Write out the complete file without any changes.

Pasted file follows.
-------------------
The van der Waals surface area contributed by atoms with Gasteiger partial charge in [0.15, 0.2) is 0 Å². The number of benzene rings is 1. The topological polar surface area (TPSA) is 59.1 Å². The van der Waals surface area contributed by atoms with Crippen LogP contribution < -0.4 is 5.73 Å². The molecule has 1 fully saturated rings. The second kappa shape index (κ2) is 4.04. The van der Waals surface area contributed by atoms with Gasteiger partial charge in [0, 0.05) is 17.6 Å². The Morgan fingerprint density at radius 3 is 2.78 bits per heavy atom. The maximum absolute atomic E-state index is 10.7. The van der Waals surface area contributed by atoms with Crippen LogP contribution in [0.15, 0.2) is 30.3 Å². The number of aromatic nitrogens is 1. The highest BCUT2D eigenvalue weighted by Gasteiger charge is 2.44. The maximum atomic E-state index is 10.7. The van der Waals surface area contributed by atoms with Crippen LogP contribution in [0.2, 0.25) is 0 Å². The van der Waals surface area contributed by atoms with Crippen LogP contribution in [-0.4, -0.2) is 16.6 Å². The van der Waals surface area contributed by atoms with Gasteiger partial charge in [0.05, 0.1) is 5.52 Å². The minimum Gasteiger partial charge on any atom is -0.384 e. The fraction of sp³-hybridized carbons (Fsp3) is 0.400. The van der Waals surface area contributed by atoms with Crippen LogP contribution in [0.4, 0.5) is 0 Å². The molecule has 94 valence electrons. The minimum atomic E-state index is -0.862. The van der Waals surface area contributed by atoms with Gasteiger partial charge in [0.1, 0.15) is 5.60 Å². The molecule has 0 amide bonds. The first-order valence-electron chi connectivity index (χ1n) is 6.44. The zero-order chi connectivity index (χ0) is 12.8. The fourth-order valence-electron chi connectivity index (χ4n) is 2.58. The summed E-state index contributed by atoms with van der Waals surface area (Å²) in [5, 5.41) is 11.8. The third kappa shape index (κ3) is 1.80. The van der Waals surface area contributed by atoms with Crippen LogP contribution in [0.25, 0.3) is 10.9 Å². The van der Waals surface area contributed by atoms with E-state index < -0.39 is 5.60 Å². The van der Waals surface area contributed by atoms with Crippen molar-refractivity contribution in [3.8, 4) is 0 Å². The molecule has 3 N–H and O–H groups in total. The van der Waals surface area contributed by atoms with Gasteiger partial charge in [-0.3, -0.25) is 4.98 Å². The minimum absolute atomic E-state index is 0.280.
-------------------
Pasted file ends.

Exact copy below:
The van der Waals surface area contributed by atoms with Gasteiger partial charge in [0.15, 0.2) is 0 Å². The number of benzene rings is 1. The topological polar surface area (TPSA) is 59.1 Å². The van der Waals surface area contributed by atoms with Crippen LogP contribution < -0.4 is 5.73 Å². The molecule has 1 fully saturated rings. The second kappa shape index (κ2) is 4.04. The van der Waals surface area contributed by atoms with Gasteiger partial charge in [0, 0.05) is 17.6 Å². The Morgan fingerprint density at radius 3 is 2.78 bits per heavy atom. The maximum absolute atomic E-state index is 10.7. The van der Waals surface area contributed by atoms with Crippen LogP contribution in [0.15, 0.2) is 30.3 Å². The number of aromatic nitrogens is 1. The highest BCUT2D eigenvalue weighted by Gasteiger charge is 2.44. The maximum atomic E-state index is 10.7. The van der Waals surface area contributed by atoms with Crippen LogP contribution in [0.2, 0.25) is 0 Å². The van der Waals surface area contributed by atoms with Crippen LogP contribution in [-0.4, -0.2) is 16.6 Å². The van der Waals surface area contributed by atoms with Gasteiger partial charge in [0.05, 0.1) is 5.52 Å². The minimum Gasteiger partial charge on any atom is -0.384 e. The fraction of sp³-hybridized carbons (Fsp3) is 0.400. The van der Waals surface area contributed by atoms with Crippen LogP contribution in [0.4, 0.5) is 0 Å². The molecule has 94 valence electrons. The minimum atomic E-state index is -0.862. The van der Waals surface area contributed by atoms with Gasteiger partial charge in [0.1, 0.15) is 5.60 Å². The molecule has 0 amide bonds. The first-order valence-electron chi connectivity index (χ1n) is 6.44. The zero-order chi connectivity index (χ0) is 12.8. The fourth-order valence-electron chi connectivity index (χ4n) is 2.58. The summed E-state index contributed by atoms with van der Waals surface area (Å²) in [5, 5.41) is 11.8. The third kappa shape index (κ3) is 1.80. The van der Waals surface area contributed by atoms with Crippen LogP contribution in [0.25, 0.3) is 10.9 Å². The van der Waals surface area contributed by atoms with E-state index < -0.39 is 5.60 Å². The van der Waals surface area contributed by atoms with Crippen molar-refractivity contribution in [3.8, 4) is 0 Å². The molecule has 3 N–H and O–H groups in total. The van der Waals surface area contributed by atoms with Gasteiger partial charge in [-0.3, -0.25) is 4.98 Å². The minimum absolute atomic E-state index is 0.280.